By later in his career, Robson was in diametrically opposite circumstances, “a complete disconnect from that environment.” He’d moved from institutionalized software development to the Wild West, taking on a business analysis team in a small company. “Every decision was off the cuff, and every project was initiated as if we had never had executed one previously. Instead of managing a software product and technical teams, I found myself managing a team of business analysts. Mainframe application development was replaced with web-based front ends running extremely complicated database back ends.”
How did Robson manage the transition? By identifying what he needed to learn and working with his team to make it happen.
- “Call on your previous organization and planning skills to prepare for the challenge. Prioritize the things you need learn or adapt to. Lay out a map that will bring you the most needed training/skills first.”
- “Gain the trust of co-workers or subordinates by acknowledging the areas where you need to get up to speed, then utilize their help to do it. If you are honest and reciprocate their kindness they will be happy to help you progress.”
- “Share your plan to succeed with your boss. He/She probably hired you for a good reason. You don’t have to admit every weakness, but demonstrate your willingness and efforts to catch up. Make sure you know your boss’s priorities for you.”
“Dig deep,” he advises. “If you have a long history somewhere else of working on a different technology, be willing to admit that you will be starting over in some areas. That means after-work study or an increased effort that may have not been exercised since you first started in the industry.”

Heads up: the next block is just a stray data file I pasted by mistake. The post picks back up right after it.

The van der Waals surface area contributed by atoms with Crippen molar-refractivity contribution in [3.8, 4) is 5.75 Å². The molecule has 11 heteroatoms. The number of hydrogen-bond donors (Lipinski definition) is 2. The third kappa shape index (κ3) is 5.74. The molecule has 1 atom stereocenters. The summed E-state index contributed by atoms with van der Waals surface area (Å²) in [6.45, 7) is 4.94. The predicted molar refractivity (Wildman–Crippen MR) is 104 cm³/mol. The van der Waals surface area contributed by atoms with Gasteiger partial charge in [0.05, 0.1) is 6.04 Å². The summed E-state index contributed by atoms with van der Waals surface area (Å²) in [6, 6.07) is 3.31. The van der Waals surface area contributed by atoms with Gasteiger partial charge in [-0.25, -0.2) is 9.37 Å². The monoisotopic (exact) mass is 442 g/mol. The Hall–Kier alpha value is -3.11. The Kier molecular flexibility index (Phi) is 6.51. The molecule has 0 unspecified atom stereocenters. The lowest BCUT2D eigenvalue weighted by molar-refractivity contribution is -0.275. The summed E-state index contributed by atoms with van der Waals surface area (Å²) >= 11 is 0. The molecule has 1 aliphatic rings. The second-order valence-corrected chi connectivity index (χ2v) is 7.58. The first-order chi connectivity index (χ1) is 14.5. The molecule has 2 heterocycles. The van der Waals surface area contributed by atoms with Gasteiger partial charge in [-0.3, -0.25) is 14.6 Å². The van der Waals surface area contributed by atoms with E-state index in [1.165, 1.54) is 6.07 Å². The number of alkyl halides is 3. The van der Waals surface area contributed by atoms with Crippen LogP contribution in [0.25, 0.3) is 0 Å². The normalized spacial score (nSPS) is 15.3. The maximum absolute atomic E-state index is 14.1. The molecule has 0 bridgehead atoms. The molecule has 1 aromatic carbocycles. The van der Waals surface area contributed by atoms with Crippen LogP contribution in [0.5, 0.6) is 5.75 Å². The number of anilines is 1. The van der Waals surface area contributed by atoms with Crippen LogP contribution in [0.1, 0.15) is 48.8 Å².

That’s not to say your new career will be a permanent, uphill slog. In Rhoad’s case, the process of acquiring new technical and scientific expertise became nearly automatic. “The process, over the years, became fairly simple,” he writes. “For each new area I wanted to study, I would read three technical papers and verify the results. Where knowledge is important, the actual quantity that you need to become an expert requires investigation. Once you learn what it is, it’s easy to reproduce.”
Beware Your Comfort Zone
No engineer comes into a career transition without applicable skills, regardless of how dramatic the change. Clinging too stubbornly to old ways and values is a hindrance, but applying your existing skill set to new challenges is probably a large part of why you transitioned in the first place.
“Bridge the gap between old and new,” Robson writes. “Your old project process may not work in your new environment, but aspects of it will. Learn the new system, then find a way to utilize the best pieces from each system to create one that is even better.”
There are basic skill sets and analytical approaches which are near universal. Project planning, methodical problem solving, and the ability to organize and analyze large volumes of information are engineering core competencies, regardless of which field you enter. Math doesn’t change much. Still, you have to be very cautious when evaluating which skills and approaches from your previous career should carry over into the next. It’s all too human to reject new things in favor of comfortable, old standbys. Be sure that you approach the processes and tools of your new career with the respect they deserve.
“Be willing to divorce your old ways, if necessary,” Robson writes. “No one wants to hear a manager start a meeting by saying, ‘at my old job, we…’ Instead, say, ‘I see that we use X process, how is that working? Is there anything we can do to improve it?’”
You’ll no doubt apply the lessons and experience of your previous career, moving forward. When transitioning, however, remember to emphasize ‘bridging the gap,’ not doing a new job with your old tools. Show up on day one ready to apply what you’ve learned… and to learn it all again.
Have a job transition story of your own to tell? We want to hear it. Put it in the comments below.